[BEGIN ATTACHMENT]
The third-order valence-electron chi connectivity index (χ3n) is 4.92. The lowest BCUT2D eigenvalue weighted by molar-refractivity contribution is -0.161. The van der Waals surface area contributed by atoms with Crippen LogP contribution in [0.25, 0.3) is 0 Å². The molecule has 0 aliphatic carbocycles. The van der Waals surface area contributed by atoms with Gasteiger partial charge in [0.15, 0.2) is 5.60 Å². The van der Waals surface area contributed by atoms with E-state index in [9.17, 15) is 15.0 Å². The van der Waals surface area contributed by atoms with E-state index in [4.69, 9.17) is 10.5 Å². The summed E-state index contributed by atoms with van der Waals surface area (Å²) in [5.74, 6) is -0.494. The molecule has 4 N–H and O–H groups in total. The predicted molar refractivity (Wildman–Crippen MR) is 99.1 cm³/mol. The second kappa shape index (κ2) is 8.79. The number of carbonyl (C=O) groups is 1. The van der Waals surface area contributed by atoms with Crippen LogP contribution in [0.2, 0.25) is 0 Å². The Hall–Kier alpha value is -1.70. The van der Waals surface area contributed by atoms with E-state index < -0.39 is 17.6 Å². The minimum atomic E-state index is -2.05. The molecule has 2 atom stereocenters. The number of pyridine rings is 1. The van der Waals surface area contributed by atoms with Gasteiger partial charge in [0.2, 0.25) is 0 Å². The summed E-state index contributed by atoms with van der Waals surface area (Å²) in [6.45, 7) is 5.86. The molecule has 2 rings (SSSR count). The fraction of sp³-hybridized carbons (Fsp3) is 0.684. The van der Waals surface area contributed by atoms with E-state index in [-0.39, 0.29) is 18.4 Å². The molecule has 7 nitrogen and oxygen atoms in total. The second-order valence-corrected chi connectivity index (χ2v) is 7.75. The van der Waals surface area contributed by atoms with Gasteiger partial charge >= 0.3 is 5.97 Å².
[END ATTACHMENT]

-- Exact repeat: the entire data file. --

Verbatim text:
The third-order valence-electron chi connectivity index (χ3n) is 4.92. The lowest BCUT2D eigenvalue weighted by molar-refractivity contribution is -0.161. The van der Waals surface area contributed by atoms with Crippen LogP contribution in [0.25, 0.3) is 0 Å². The molecule has 0 aliphatic carbocycles. The van der Waals surface area contributed by atoms with Gasteiger partial charge in [0.15, 0.2) is 5.60 Å². The van der Waals surface area contributed by atoms with E-state index in [9.17, 15) is 15.0 Å². The van der Waals surface area contributed by atoms with E-state index in [4.69, 9.17) is 10.5 Å². The summed E-state index contributed by atoms with van der Waals surface area (Å²) in [5.74, 6) is -0.494. The molecule has 4 N–H and O–H groups in total. The predicted molar refractivity (Wildman–Crippen MR) is 99.1 cm³/mol. The second kappa shape index (κ2) is 8.79. The number of carbonyl (C=O) groups is 1. The van der Waals surface area contributed by atoms with Crippen LogP contribution in [0.2, 0.25) is 0 Å². The Hall–Kier alpha value is -1.70. The van der Waals surface area contributed by atoms with E-state index < -0.39 is 17.6 Å². The minimum atomic E-state index is -2.05. The molecule has 2 atom stereocenters. The number of pyridine rings is 1. The van der Waals surface area contributed by atoms with Gasteiger partial charge in [0.2, 0.25) is 0 Å². The summed E-state index contributed by atoms with van der Waals surface area (Å²) in [6.45, 7) is 5.86. The molecule has 2 rings (SSSR count). The fraction of sp³-hybridized carbons (Fsp3) is 0.684. The van der Waals surface area contributed by atoms with E-state index in [-0.39, 0.29) is 18.4 Å². The molecule has 7 nitrogen and oxygen atoms in total. The second-order valence-corrected chi connectivity index (χ2v) is 7.75. The van der Waals surface area contributed by atoms with Gasteiger partial charge >= 0.3 is 5.97 Å².